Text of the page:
Suspended Sediment Load Estimation in a Severely Eroded and Data Poor Catchment

Laura Bannatyne*, Ian Foster, Kate Rowntree, Bennie van der Waal

*Corresponding author for this work

    Research output: Contribution to JournalArticlepeer-review

    Abstract

    Soil erosion rates are high in many parts of Southern Africa, and are likely to rise because of climate change. Suspended sediment loads (SSL) and yields (SSY) are used to measure and benchmark soil erosion and/or sediment transport rates and determine trajectories of change. Some modelled SSY are available for Southern African catchments, but there is a dearth of contemporary observed data. Northern hemisphere approaches to suspended sediment measurement and the calculation of loads and yields are often unsuited to Southern Africa: locally appropriate methods are required. The manual, flood-focused suspended sediment sampling programme that we implemented in the eroded and data-scarce Tsitsa River catchment (Eastern Cape, South Africa) monitored four sub-catchments from December 2015 to June 2019 at a sub-daily timestep. We used a discharge-weighted interpolation SSL estimator, investigating the effects of catchment area, hydrological regime, and sampling strategy on SSL, SSY, and variability, comparing our estimates with modelled results. Discharge increased with catchment area whilst flashiness (expressed by the Richards-Baker Flashiness Index) mainly decreased, and was similar to that of North American catchments. The sampling frequency required to maintain precision was inversely related to catchment area. Mean annual SSL ranged from 18 121 t year−1 in the 204 km2 Gqukunqa River catchment to 984 267 t year−1 in the 1452 km2 Inxu River catchment. Mean annual SSY ranged from 61 t km2 year−1 in the 432 km2 Pot River catchment to 678 t km2 year−1 in the Inxu River catchment. Data stratification to limit sampling to wet-season flows did not significantly impact SSL estimates, but year-round sampling is required to maintain the citizen-technician sampling network through regular income. Modelled SSY estimates were higher than our measured estimates. Our approach to suspended sediment sampling, load and yield estimation is robust, sustainable, precise, and can be adapted for similar, remote catchments.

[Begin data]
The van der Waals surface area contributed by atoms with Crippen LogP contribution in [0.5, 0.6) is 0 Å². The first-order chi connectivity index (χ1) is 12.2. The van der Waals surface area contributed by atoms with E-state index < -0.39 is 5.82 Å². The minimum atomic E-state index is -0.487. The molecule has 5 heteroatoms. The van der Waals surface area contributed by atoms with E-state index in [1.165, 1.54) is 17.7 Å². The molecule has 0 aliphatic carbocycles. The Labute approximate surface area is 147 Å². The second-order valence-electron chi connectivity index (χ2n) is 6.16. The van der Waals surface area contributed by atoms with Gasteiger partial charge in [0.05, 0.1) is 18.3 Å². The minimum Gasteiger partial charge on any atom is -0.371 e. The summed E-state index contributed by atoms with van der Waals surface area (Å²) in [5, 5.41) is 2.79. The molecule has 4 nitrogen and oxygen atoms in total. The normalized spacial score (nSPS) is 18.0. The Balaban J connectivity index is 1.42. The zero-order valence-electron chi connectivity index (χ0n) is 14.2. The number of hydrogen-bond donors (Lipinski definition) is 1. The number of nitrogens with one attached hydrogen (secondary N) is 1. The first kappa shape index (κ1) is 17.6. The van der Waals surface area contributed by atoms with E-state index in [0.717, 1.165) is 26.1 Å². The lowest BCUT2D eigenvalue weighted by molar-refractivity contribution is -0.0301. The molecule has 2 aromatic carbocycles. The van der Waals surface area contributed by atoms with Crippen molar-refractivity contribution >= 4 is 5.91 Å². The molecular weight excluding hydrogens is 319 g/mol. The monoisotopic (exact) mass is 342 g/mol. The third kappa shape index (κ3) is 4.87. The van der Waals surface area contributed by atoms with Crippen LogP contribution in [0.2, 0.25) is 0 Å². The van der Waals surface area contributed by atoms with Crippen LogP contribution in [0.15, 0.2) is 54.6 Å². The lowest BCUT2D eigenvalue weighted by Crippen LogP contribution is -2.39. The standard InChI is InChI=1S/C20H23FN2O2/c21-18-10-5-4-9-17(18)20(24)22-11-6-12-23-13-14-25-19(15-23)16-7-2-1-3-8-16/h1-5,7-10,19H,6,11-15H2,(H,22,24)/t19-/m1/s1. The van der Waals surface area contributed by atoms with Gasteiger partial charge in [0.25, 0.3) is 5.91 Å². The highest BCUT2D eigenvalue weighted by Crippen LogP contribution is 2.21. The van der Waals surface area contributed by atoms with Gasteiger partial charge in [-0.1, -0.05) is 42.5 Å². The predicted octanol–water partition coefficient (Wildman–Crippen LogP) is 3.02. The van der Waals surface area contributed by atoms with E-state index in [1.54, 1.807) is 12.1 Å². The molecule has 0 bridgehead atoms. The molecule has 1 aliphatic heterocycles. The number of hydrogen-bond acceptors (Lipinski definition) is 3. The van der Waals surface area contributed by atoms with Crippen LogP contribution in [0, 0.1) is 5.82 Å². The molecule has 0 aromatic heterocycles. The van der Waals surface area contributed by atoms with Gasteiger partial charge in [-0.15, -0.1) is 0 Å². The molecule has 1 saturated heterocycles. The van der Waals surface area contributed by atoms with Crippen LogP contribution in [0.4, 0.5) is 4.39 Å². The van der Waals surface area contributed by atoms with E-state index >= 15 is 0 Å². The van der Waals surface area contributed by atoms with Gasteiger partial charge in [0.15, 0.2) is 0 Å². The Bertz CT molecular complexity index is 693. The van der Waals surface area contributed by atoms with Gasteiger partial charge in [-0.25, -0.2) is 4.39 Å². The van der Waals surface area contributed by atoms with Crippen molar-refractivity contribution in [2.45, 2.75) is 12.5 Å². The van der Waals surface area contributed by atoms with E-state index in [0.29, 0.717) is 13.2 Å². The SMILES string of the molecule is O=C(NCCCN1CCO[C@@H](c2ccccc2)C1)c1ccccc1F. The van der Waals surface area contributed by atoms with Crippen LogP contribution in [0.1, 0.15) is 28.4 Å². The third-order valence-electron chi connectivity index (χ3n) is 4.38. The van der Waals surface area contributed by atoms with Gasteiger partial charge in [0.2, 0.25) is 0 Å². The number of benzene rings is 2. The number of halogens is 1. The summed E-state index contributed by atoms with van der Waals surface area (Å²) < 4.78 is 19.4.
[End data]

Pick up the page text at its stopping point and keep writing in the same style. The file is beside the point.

Original languageEnglish
    Article numbere14730
    JournalHydrological Processes
    Volume36
    Issue number11
    Early online date14 Nov 2022
    DOIs
    Publication statusPublished - 14 Nov 2022

    Keywords

    • citizen technicians
    • hydrological variability
    • load and yield estimation
    • manual sampling
    • suspended sediment

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